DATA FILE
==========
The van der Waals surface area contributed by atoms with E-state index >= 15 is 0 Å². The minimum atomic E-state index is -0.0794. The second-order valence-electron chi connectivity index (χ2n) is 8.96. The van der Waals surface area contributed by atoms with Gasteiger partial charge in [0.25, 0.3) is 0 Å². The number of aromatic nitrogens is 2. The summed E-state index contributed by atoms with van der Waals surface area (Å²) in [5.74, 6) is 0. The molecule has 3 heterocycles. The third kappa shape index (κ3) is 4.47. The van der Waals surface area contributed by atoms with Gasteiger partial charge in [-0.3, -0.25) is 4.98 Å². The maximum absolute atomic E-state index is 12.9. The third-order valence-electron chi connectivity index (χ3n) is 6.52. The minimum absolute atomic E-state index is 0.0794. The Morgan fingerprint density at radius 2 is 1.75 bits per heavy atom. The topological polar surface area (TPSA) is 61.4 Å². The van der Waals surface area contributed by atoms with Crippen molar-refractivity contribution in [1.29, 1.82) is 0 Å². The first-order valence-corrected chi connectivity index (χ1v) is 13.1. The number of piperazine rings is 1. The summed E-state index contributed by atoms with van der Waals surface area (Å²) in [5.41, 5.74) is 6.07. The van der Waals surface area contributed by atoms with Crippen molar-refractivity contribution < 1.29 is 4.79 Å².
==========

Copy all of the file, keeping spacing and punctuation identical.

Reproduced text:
The van der Waals surface area contributed by atoms with E-state index >= 15 is 0 Å². The minimum atomic E-state index is -0.0794. The second-order valence-electron chi connectivity index (χ2n) is 8.96. The van der Waals surface area contributed by atoms with Gasteiger partial charge in [0.25, 0.3) is 0 Å². The number of aromatic nitrogens is 2. The summed E-state index contributed by atoms with van der Waals surface area (Å²) in [5.74, 6) is 0. The molecule has 3 heterocycles. The third kappa shape index (κ3) is 4.47. The van der Waals surface area contributed by atoms with Gasteiger partial charge in [-0.3, -0.25) is 4.98 Å². The maximum absolute atomic E-state index is 12.9. The third-order valence-electron chi connectivity index (χ3n) is 6.52. The minimum absolute atomic E-state index is 0.0794. The Morgan fingerprint density at radius 2 is 1.75 bits per heavy atom. The topological polar surface area (TPSA) is 61.4 Å². The van der Waals surface area contributed by atoms with Crippen molar-refractivity contribution in [1.29, 1.82) is 0 Å². The first-order valence-corrected chi connectivity index (χ1v) is 13.1. The number of piperazine rings is 1. The summed E-state index contributed by atoms with van der Waals surface area (Å²) in [5.41, 5.74) is 6.07. The van der Waals surface area contributed by atoms with Crippen molar-refractivity contribution < 1.29 is 4.79 Å².